Wednesday, September 09, 2009

What's "natural" is heterogenous   posted by Razib @ 9/09/2009 09:43:00 PM

Seems to be the "take away" message from Bryan Caplan's post, Monogamy and Heterogeneity. Interestingly, I've run into nature-based arguments in regards to human behavior and norms (e.g., "it's the natural way" or "it's against nature") mostly from two sets, back-to-nature-hippies and social conservatives. As Caplan suggests there is a tendency in these cases for the two groups to generalize from their own likely innate preferences, though the defections and deviations from both groups over time suggest that there's a lot of heterogeneity within them and some people are just conforming to the ideologies and leaders of their packs. Humans are supposed to have good Theory of Mind, but I think even that is a little outmatched by the enormous sample space of possible choices available in a post-industrial consumer society living well above the margins of subsistence. Minor innate behavioral dispositions which might have been marginal or buffered in a small-scale society may snowball due to the unending positive feedback loops which can be generated by the diversity of choices we can make today.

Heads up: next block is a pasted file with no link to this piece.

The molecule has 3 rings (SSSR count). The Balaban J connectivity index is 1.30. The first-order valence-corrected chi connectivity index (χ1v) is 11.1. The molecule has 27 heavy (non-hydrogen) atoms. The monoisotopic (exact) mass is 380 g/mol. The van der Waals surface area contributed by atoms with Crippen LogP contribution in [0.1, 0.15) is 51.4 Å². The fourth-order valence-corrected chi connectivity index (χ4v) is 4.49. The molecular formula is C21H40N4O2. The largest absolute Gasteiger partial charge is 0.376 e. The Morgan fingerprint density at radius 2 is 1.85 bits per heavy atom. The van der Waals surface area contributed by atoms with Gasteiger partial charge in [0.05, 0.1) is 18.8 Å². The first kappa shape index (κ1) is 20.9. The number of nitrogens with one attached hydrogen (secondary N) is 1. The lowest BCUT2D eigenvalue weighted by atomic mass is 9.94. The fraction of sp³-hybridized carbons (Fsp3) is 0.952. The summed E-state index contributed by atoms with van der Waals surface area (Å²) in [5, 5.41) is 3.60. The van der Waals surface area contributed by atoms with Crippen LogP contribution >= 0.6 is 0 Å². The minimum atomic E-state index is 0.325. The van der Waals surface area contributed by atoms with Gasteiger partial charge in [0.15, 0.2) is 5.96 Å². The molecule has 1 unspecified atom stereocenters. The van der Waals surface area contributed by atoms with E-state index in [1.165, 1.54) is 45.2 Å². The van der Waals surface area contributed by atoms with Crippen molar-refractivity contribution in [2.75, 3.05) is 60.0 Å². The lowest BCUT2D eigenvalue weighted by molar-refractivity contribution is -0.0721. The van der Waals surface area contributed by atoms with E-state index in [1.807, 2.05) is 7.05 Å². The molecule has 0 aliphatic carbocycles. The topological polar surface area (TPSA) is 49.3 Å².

The pre-modern polyamorist was likely constrained in the number of individuals they might have sexual relations with because the number of people in their social world was small. Similarly, there wasn't nearly as much temptation and opportunity (or perceived opportunity cost) for the pre-modern monogamist. The realized distribution of behavior may be much more stretched out in modern society than in the past. After all, how nerdy would most of the readers of this weblog be if they'd been peasants? How many ways are there to plant a seed? (I'm sure I'm going to get answers to that rhetorical question)

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